I am Wa’ays, a twelve year old boy. My hobbies are soccer and playing outside. I would like to get to know you. I am from Somalia. At school I am working on many things. Geopgraphie, Dutch, Grammar, History,, Biology, Maths, Drawing, Tinkering etc. I also have friends: Jordi, Jacob, Eludin, Ufuk and Betien.
What I like most is playing soccer with my friend. And I am brown-coloured just as you are. I like to play sports. I like the color red. My favourite food is pizza, and pasta.
My name is Falastin. I am from Somalia. My hobbies are drawing, swimming and singing. I live in Nijmegen. I am eleven years old and my birthday is on the elevent of april. My favourite food is spinach and pizza. I am doing this project to get to know you better.
My name is Adnan. I am ten years old. My hobbies are soccer and playing on my computer. I have a very sweet family who I love the most in the whole world. They are the most important people in my life. I am from Somalia.
Adnan Says Hi! from Nijmegen
What is your name? And what are your hobbies? How are you? Do you have enough food and drinks? If you haven’t we could send you some nice things. And do you have nice and strong clothing? Otherwise we could send you some. Could you send me a nice picture of you and your family? Are you being friendly to your parents? I am. Chicken is what I like most to eat. When I grow up I would like to be secret agent.
Today we will introduce you to the other side of the exchange project. You have started to get to know our Pittsburgh side, but here is more about our Nijmegen side! This post will focus on the project facilitators and instructors in Nijmegen… so,
LET US INTRODUCE OURSELVES!
Daryo says Hello from Nijmegen!
My name is Daryo. Together with Anne and Tamara I am teaching eight Somalian children in Nijmegen (the Netherlands). We are helping them with their Dutch reading in understanding problems. Four of eight kids wrote letters so far [featured in the following posts]. Some of them asked questions, others are just very curious about who you are, where you live and how you are doing. These kids are aged from ten till eleven.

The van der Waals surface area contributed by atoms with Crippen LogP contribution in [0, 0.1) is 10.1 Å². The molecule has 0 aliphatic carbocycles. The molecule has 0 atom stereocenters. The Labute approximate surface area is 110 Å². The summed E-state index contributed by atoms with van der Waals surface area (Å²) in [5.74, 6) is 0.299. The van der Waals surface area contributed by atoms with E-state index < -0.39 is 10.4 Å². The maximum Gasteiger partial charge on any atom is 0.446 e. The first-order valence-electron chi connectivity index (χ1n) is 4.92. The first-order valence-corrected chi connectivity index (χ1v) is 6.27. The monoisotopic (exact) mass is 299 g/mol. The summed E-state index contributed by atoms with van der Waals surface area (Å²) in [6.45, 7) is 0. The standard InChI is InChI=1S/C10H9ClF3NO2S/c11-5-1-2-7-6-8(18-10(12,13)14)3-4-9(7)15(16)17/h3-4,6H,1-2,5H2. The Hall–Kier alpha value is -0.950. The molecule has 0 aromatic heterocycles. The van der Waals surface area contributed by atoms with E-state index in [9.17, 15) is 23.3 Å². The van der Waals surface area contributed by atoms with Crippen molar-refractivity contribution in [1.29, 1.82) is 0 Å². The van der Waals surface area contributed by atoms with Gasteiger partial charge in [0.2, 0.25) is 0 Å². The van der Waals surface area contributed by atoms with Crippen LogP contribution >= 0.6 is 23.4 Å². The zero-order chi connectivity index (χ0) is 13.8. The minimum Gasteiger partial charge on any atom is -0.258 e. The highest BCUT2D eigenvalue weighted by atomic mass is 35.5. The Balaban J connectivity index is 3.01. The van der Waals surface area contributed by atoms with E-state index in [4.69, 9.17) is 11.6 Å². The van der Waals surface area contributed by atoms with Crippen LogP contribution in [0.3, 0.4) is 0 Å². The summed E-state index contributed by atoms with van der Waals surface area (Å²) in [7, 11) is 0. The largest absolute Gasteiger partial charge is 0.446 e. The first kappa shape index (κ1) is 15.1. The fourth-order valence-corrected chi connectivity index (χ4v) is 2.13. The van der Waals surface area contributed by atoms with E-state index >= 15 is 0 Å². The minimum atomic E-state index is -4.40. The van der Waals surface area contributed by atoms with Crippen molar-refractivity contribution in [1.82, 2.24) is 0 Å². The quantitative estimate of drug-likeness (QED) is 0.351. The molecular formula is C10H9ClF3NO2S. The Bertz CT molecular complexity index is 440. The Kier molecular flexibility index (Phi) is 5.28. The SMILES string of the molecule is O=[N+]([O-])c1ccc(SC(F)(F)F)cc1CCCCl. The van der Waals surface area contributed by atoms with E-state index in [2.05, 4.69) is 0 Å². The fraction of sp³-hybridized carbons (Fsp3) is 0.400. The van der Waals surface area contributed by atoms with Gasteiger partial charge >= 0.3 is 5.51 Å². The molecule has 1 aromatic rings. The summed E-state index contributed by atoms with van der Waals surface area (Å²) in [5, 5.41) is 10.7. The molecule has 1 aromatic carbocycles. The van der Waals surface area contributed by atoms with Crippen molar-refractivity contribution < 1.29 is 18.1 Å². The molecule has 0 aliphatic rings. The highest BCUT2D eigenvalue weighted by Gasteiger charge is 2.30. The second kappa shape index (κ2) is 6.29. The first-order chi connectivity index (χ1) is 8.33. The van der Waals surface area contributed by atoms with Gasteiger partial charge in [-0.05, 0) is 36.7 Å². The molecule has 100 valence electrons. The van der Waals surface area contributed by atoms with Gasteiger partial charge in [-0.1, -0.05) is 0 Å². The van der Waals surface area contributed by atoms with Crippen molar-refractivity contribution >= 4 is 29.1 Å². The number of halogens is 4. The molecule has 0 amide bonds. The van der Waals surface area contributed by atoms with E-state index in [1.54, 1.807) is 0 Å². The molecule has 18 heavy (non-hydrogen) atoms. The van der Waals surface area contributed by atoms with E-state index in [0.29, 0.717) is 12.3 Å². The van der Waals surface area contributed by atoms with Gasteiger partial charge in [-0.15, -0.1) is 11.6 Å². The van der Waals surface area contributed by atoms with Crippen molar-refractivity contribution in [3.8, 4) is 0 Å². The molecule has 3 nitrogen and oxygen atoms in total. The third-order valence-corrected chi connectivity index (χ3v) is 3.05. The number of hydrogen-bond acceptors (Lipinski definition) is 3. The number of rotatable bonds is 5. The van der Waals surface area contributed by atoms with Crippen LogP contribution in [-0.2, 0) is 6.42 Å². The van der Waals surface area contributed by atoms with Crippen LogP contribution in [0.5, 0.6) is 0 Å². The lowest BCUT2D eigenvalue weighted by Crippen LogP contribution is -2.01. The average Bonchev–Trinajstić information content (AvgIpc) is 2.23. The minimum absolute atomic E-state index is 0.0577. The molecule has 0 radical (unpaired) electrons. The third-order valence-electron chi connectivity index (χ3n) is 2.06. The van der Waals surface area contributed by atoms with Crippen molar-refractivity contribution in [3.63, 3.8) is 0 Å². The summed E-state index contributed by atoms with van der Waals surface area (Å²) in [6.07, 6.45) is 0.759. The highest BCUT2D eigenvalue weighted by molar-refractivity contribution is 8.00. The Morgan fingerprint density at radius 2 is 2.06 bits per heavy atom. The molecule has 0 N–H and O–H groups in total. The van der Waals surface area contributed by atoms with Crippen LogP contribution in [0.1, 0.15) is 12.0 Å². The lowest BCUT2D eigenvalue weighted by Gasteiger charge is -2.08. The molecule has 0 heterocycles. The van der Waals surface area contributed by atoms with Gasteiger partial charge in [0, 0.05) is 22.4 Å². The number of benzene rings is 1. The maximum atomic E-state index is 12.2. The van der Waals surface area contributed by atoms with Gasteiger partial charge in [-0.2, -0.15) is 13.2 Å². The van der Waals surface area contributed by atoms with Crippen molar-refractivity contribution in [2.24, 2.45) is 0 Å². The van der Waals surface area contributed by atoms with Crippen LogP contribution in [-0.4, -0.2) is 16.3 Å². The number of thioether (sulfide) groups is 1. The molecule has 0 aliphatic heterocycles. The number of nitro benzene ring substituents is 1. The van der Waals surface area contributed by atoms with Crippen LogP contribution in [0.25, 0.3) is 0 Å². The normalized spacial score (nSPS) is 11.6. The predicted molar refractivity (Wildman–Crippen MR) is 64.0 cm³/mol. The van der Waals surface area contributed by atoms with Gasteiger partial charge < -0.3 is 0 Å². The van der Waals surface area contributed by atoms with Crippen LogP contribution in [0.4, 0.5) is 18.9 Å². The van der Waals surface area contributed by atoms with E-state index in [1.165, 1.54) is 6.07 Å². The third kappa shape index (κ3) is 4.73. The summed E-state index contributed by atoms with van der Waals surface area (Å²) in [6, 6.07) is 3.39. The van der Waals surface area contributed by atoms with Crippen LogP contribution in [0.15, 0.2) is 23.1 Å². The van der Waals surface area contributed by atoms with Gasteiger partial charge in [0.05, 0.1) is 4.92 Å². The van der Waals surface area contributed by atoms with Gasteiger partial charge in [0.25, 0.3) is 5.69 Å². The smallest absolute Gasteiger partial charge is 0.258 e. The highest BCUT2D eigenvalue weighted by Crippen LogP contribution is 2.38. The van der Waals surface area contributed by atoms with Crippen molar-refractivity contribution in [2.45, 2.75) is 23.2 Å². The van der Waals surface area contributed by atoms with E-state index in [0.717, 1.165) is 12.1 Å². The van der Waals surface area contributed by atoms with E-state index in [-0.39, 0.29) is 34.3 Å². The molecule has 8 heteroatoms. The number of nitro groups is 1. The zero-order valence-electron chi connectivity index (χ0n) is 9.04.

Kind regards from the Netherlands,
[Daryo is our English-Dutch translator extraordinaire for the project in addition to helping facilitate the project with his lovely students!]
Thank you Daryo, Anne, and Tamara! We appreciate your collaboration with us here in Pittsburgh and we cannot wait to respond to your letters!,
Anne says Hello from Nijmegen!
Tamara says Hello from Nijmegen!
Love from the Pittsburgh crew.
I thought I would share the project’s publicity in this newsletter. Check it out! http://www.studentaffairs.cmu.edu/oie/sab/tartans/stayingintouch/TartanTravelsPdfs/fall_2011_newsletter.pdf
The final version of the ethnographic paper will be made available online, stay tuned.
Happy New Year
After trying the GigaPan last week outdoors in the park, we decided for this week we would use it inside of the classroom! We started the day off working on storyboards (which will be featured in a separate post). The storyboards illustrated a typical day at school. What we enjoy as well as what we dislike. How do you reconcile the things you wish to do, with the things you don’t like to? The PGH crew talked about why they enjoyed certain topics in school, and certain activities more than others.
Towards the end of the class, we had time to work on some large scale paintings and ideas. The students spread out with large paper and cardboard and got to work. Meanwhile, the gigapan happily shot away capturing each bit of it.
The button pusher that had been disconnected for the previous week was again connected. At least, at first… Somehow the mystery of the faulty button pusher continued and stopped working mid-photo taking. Luckily, I have perfectly capable fingers to help the robot out! Working together with this genius robot, we bring you these two GigaPans.
Isn’t it silly sometimes the way we are collaged within the GigaPan. When posing for the robot, you can choose to stand still, or purposefully move about so as to appear in multiple frames of the same photo. Sometimes I direct the students where to stand, and other times its a free for all of how many times they can get into the same photo. I try to let them know when they appear or not in the frame. We help each other set up the shot and its boundaries.
Here are some close up shots used for the overall stitch: